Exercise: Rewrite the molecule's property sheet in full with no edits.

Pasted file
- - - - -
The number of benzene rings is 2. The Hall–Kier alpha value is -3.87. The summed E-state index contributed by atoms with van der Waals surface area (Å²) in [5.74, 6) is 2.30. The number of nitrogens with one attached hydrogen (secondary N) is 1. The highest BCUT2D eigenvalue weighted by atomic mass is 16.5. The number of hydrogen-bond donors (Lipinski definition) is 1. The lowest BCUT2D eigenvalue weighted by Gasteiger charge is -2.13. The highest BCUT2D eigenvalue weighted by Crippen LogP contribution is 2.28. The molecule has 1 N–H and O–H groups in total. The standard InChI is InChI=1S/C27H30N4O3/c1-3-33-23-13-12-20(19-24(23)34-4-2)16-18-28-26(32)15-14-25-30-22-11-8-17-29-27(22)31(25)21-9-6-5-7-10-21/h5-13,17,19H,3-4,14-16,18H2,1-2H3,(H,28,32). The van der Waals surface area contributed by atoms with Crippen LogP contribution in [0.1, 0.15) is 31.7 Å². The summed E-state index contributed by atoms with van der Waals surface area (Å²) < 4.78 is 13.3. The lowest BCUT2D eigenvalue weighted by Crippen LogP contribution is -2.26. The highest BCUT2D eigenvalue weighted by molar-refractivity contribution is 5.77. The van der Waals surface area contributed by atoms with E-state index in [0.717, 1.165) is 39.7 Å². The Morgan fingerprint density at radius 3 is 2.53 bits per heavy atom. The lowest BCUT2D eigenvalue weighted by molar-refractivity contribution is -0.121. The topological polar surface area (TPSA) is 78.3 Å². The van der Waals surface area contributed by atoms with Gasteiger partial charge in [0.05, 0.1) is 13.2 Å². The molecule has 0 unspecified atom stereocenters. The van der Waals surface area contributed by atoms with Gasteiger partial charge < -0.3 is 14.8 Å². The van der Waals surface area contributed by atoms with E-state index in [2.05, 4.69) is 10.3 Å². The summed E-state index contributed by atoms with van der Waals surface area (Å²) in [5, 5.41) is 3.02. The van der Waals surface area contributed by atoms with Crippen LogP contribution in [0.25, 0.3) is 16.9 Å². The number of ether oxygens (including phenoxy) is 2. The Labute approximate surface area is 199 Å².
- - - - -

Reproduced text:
The number of benzene rings is 2. The Hall–Kier alpha value is -3.87. The summed E-state index contributed by atoms with van der Waals surface area (Å²) in [5.74, 6) is 2.30. The number of nitrogens with one attached hydrogen (secondary N) is 1. The highest BCUT2D eigenvalue weighted by atomic mass is 16.5. The number of hydrogen-bond donors (Lipinski definition) is 1. The lowest BCUT2D eigenvalue weighted by Gasteiger charge is -2.13. The highest BCUT2D eigenvalue weighted by Crippen LogP contribution is 2.28. The molecule has 1 N–H and O–H groups in total. The standard InChI is InChI=1S/C27H30N4O3/c1-3-33-23-13-12-20(19-24(23)34-4-2)16-18-28-26(32)15-14-25-30-22-11-8-17-29-27(22)31(25)21-9-6-5-7-10-21/h5-13,17,19H,3-4,14-16,18H2,1-2H3,(H,28,32). The van der Waals surface area contributed by atoms with Crippen LogP contribution in [0.1, 0.15) is 31.7 Å². The summed E-state index contributed by atoms with van der Waals surface area (Å²) < 4.78 is 13.3. The lowest BCUT2D eigenvalue weighted by Crippen LogP contribution is -2.26. The highest BCUT2D eigenvalue weighted by molar-refractivity contribution is 5.77. The van der Waals surface area contributed by atoms with E-state index in [0.717, 1.165) is 39.7 Å². The Morgan fingerprint density at radius 3 is 2.53 bits per heavy atom. The lowest BCUT2D eigenvalue weighted by molar-refractivity contribution is -0.121. The topological polar surface area (TPSA) is 78.3 Å². The van der Waals surface area contributed by atoms with Gasteiger partial charge in [0.05, 0.1) is 13.2 Å². The molecule has 0 unspecified atom stereocenters. The van der Waals surface area contributed by atoms with Gasteiger partial charge < -0.3 is 14.8 Å². The van der Waals surface area contributed by atoms with E-state index in [2.05, 4.69) is 10.3 Å². The summed E-state index contributed by atoms with van der Waals surface area (Å²) in [5, 5.41) is 3.02. The van der Waals surface area contributed by atoms with Crippen LogP contribution in [0.25, 0.3) is 16.9 Å². The number of ether oxygens (including phenoxy) is 2. The Labute approximate surface area is 199 Å².